You will notice there is now an asterisk (*) on the 1994 tab in the top horizontal menu at this web site. Whenever I add material to a date on the menu, I will add an asterisk to the year, so you don’t have to search all the years to see if there’s anything in them. Just go straight to the “star”.
The scans of the little 7″ x 8.5″ journals were done at 300 DPI as bmps. Each bmp is 2049 x 2534. All were then converted to PDF using IrfanView. The edges were then cleared up using the same IrfanView. The individual PDFs were linked into a single journal using PDF Tools.
The final searchable (OCR’d) PDF is hosted online in Scribd, for the purpose of embedding it here, at The Amateurs’ Digest Archive.
The final document is 100% free to read online, you can even copy snippets of text, but downloading has been disabled. I really don’t think it would be fair to have zillions of PDF copies all over the Internet being used for whatever purposes. Copyright belongs to The Amateurs Digest Archive and to me, Marina’s daughter: according to her Will, her Executor and sole Heir. Eventually, as volumes become complete, I might consider producing them in Volume groups in the form of paperbacks.
However, I see that Marina had a special issue with each volume, and I’m not yet sure what that means. Did Marina enhance one of the six annual issues and call it “special”, or did she produce a seventh issue as a “special issue”? If you know, please tell me, because if they are extra, I will have to find the special issues.
Yes, the National Library and Archives of Canada (it seems to have been denationalized lately by changing its name to Library and Archives Canada, which I reject), does have Marina’s ISSNs, after all, but they don’t show up on a direct search of their catalog, Amicus; I only found the records by way of links to the ISSN’s at Worldcat.
The copies of Marina’s journals at The National Library and Archives Canada are in preservation off-site, and this usually constitutes a serious problem for researchers, because they don’t bother to photocopy or scan them before they put ’em in the “freezer”. So, there is no copy of any kind to consult unless you take a bus to Ottawa, stand in front of the preservation facility and peer through the glass. Or have a protracted email argument with the librarians who really resent having to get things out of preservation to scan them, as I know because I’ve done it before. And their scans are not going to be publication quality and they won’t let a guest walk in and do it.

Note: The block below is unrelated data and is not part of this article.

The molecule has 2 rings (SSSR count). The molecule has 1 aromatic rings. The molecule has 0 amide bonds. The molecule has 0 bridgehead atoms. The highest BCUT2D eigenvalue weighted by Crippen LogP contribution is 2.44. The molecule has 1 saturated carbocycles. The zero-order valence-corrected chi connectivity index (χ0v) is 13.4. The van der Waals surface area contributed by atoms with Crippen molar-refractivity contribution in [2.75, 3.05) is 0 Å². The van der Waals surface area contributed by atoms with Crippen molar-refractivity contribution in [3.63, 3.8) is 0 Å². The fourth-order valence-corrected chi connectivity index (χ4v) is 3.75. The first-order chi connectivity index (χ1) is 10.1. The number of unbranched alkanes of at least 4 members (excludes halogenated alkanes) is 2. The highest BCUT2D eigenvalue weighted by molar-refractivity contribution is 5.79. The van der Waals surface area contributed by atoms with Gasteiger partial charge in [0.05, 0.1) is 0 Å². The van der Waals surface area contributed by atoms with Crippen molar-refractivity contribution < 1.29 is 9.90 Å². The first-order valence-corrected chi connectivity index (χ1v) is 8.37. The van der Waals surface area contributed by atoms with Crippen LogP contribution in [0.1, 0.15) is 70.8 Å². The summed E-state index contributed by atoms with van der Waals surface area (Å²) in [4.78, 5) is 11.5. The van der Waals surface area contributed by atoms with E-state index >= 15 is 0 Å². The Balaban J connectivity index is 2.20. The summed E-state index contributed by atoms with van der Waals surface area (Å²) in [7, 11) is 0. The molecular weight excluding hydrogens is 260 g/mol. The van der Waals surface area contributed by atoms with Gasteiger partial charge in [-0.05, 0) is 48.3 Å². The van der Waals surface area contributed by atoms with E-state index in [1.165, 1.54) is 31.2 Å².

So, the National Library and Archives of Canada may not be a great place, after all, to get copies of Marina’s old journals.
I will have to keep scouring the Internet and call on friends and colleagues of Marina’s to come up with things. Notably, with special issues, CD Roms, and in the internet era, PDF booklets that Marina was dispensing. In particular, I would like to find the old CD ROMS because I presume the plant photos contained would be larger and much nicer to work with today, on this web site.
I have given Marina’s old advertisers a boost by adding their names to the TAGS on this post and on on the embed-page, so if these growers are still in business, they may get some visitors looking for them.
It may be awhile before I scan another one of these journals, because this one took hours. I’ve been at it since noon today, and it’s now nearly 21:30 in Montreal. However, I will do one every time I need a break from my regular work, which has taken a back seat to getting this basic site online, for now.
I hope you all enjoy the newly scanned, old paper issue of Marina Welham’s The Amateur’s Digest from May 1994 (Volume 6, Issue 1). Please let me know if you recognize any of the contents from her later web site, because I wonder if she re-used — pardon me: recycled — any of her paper journals when she took the magazine live.
Here’s to you, Marina!
Have a great day.
This is a real dream for the future. Once enough of Marina’s work has been recovered, an editor who knows the field, perhaps even someone who worked with Marina on her journals, perhaps several authors and editors each with a specialty, would like to collaborate to prepare an Illustrated Encyclopedia from the journals.
I love botanical paintings and illustrations, and it would be amazing to see The Amateurs Digest Archives produce a library-quality Encyclopedia of the plants covered by Marina’s publications.
If you like the idea, please comment.
If you are a potential editor, please be in touch!
If you are a botanical illustrator, who might enjoy this project, let me know! Would love to see your work!